In The Secret Life of Walter Mitty, the feel-good travel epic released last Christmas, Ben Stiller plays a compulsive daydreamer who travels around the world in search of a missing photograph. Mitty’s hunt for the photograph allows him to escape his boring life working in a darkened photo lab at Life Magazine, and to find happiness through adventure. This narrative of self-discovery through travel is pretty well-worn – Eat, Pray, Love being another prominent example.
This narrative, however, has implications that go far beyond the movie theatre. Consider, for example, the advertising materials for The Adventure Travel Company, offering hikes through the Sahara Desert, mountain-climbing in the Himalayas and rainforest treks in the Amazon. Their promotional images typically feature a single person or small group looking introspective or triumphant while standing amongst some sort of dramatic natural scenery.
Charity travel packages to climb Kilimanjaro, of which there are many, use similar iconography in their advertising. And then there’s the very problematic practice of voluntourism, whose promotions tends to feature very happy first-world twenty-somethings surrounded by very happy children in developing countries. The message in all these examples is clear: Pay us money to take you somewhere far away, and in return you get a happy, enlightened and purposeful life.
Of course, this narrative has its critics, prominent among which are a few seasoned travellers who point out that simply being in another place is not a magical path to self-discovery. On reflection, that seems pretty obvious. Travel might force you outside of your comfort zone and give you a few good stories to tell, but there are ways to do that that don’t involve intercontinental flight. And a few good travel stories won't magically make your dull office job back home more exciting.
What’s less recognized, however, is that this narrative is not just flawed; it’s actively harmful. According to Carbon Footprint, we need to reduce the average carbon footprint to a measly two metric tonnes per person per year. Now consider the fact that Walter Mitty's flight from New York City to Nuuk, Greenland, and back from Rekjyavik, Iceland, would have emitted a total of 1.24 tonnes of carbon, over half of his annual allowance. In case you're not planning on any trips to the Arctic Circle, you should know that a return trip ticket from Vancouver to London, UK emits 1.33 tons of carbon.
The twenty-first century practice of finding one’s self through global travel, by virtue of its dependence on flying, is fundamentally at odds with sustainability.
While it is possible at the moment to address this problem by buying carbon offsets, this is not a long-term solution. There are only so many high-efficiency lightbulbs you can pay to install before you'll have to start cutting back yourself if you want to continue living sustainably.
The inescapable conclusion is that if we want to stave off global warming, we need to stop flying so much. The twenty-first century practice of finding one’s self through global travel, by virtue of its dependence on flying, is fundamentally at odds with sustainability. And that means that we need to re-think the narratives given to us by characters like Walter Mitty.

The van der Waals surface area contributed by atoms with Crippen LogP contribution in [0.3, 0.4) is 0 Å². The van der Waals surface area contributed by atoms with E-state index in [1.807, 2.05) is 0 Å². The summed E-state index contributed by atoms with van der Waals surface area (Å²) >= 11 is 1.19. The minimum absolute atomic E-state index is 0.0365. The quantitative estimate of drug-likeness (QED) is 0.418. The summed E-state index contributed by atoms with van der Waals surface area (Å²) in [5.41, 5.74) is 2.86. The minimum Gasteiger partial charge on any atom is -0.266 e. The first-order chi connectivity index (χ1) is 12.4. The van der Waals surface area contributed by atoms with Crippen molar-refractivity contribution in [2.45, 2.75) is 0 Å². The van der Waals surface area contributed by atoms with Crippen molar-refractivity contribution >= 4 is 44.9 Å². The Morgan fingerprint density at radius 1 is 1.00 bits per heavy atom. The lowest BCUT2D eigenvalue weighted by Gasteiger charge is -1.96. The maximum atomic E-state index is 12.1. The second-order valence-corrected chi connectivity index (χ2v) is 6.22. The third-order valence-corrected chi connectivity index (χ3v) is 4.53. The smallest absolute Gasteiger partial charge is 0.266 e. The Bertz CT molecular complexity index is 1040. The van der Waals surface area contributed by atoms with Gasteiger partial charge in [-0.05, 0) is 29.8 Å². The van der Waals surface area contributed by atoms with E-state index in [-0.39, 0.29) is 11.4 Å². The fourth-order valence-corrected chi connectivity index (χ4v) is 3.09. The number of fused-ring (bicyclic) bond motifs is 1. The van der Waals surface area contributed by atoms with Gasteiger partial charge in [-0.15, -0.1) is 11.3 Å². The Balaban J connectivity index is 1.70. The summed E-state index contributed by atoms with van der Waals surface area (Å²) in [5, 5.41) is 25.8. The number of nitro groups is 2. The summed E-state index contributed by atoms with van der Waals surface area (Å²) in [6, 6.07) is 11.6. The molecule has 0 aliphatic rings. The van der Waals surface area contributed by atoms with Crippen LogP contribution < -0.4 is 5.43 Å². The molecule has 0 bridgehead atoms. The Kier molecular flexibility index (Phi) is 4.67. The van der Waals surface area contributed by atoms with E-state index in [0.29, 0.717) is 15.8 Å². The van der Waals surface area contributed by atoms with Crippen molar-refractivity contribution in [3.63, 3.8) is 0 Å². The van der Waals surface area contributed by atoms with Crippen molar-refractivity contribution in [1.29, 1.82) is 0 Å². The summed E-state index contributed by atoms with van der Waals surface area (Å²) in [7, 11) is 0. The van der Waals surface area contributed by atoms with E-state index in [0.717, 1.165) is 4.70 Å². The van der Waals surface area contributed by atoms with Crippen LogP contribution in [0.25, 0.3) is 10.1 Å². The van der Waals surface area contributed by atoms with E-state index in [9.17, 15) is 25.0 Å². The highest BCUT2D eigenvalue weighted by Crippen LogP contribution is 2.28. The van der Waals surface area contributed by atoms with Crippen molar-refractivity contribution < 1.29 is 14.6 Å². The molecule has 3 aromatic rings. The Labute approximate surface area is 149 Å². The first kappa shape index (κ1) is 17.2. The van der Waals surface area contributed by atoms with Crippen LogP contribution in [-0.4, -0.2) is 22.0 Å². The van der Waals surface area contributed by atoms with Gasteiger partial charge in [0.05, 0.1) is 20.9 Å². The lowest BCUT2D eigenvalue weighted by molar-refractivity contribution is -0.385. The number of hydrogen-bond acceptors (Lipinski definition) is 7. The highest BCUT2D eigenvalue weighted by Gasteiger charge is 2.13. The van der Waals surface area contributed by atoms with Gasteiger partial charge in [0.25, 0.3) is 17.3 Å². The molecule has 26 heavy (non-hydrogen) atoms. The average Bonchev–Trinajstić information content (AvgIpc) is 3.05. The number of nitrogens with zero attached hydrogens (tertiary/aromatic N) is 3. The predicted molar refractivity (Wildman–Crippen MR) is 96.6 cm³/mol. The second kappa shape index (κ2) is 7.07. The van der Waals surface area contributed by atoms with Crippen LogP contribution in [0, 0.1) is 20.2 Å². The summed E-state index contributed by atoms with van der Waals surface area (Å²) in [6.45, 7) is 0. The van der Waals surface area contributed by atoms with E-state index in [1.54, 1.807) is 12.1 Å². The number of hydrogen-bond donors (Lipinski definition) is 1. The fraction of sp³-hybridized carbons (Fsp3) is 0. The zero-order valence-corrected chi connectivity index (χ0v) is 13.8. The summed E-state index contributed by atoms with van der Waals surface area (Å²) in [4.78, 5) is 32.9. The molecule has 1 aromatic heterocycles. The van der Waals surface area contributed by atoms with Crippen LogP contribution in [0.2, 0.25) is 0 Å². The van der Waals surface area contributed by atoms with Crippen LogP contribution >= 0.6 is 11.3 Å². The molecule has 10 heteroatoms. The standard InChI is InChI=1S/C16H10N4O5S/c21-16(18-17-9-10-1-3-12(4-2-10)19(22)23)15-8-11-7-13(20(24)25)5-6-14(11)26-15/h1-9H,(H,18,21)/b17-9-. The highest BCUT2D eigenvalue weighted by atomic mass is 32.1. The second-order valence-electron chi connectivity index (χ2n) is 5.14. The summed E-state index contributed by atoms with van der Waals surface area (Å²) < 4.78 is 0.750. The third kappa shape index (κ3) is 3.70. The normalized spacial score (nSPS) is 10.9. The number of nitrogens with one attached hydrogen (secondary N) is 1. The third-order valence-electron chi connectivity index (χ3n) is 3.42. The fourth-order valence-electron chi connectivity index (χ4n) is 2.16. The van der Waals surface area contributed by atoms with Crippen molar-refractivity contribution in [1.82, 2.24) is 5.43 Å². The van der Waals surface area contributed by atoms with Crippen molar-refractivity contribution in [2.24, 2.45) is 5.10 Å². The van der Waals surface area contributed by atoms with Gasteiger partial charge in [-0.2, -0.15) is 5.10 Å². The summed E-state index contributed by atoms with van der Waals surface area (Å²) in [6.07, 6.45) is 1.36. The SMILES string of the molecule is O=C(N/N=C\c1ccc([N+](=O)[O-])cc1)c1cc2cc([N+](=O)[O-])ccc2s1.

We shouldn't fool ourselves into thinking these narratives aren't powerful. Popular stories about technology, described by transportation historian Colin Divall as “techno-tales,” have a powerful influence on how we use and interact with technology. Divall demonstrates that this influence played a big role in the development of tourism, when nineteenth-century railway companies promoted positive narratives of travel in order to encourage more tourist traffic. So Walter Mitty’s tale is, in a sense, a hundred years out of date.
Techno-tales around unsustainable technologies and consumer practices are already being questioned and re-moulded. While a Hummer might once have stood for manliness, for example, they’re now seen as overcompensation in many circles. But narratives around travel have proved surprisingly resistant to this kind of criticism.
For now, environmentalists can get away with offsetting their flights, but in the long run we’re going to have to find another way to discover ourselves.
The idea of international travel appeals strongly to the traditionally left-wing values of personal introspection and cross-cultural understanding, shielding it from criticism by environmentalists, who tend to be on the left of the political spectrum. But this simply can’t go on if we are to attain any meaningful level of carbon mitigation. For now, environmentalists can get away with offsetting their flights, but in the long run we’re going to have to find another way to discover ourselves.
The good news is that there are ways to do this.
Cross-cultural empathy can be facilitated through the internet. 20daystranger.com allows you to share the intimate details of your life with a stranger somewhere else in the world. Websites like italki.com allow you to practice a language with native speakers over skype. And signing up for The Listserve lets you read an email from one randomly selected person every day.
Adventure, and even possibly self-discovery, can be found much closer to home. Multi-day bike trips or hikes can provide a feeling of adventure and accomplishment while also revealing spectacular natural beauty. The less athletically-inclined can still attain substantial carbon savings by taking a bus, a train or even a car to somewhere closer to home.
Perhaps it’s time for the concept of a 100-mile travel diet to join our lexicon along with its culinary cousin. Either way, we need to ditch the environmentally destructive and, frankly, classist, travel narratives in which whomever travels furthest, to the most exotic locale, wins. We can discover ourselves in ways that don’t kill the planet.
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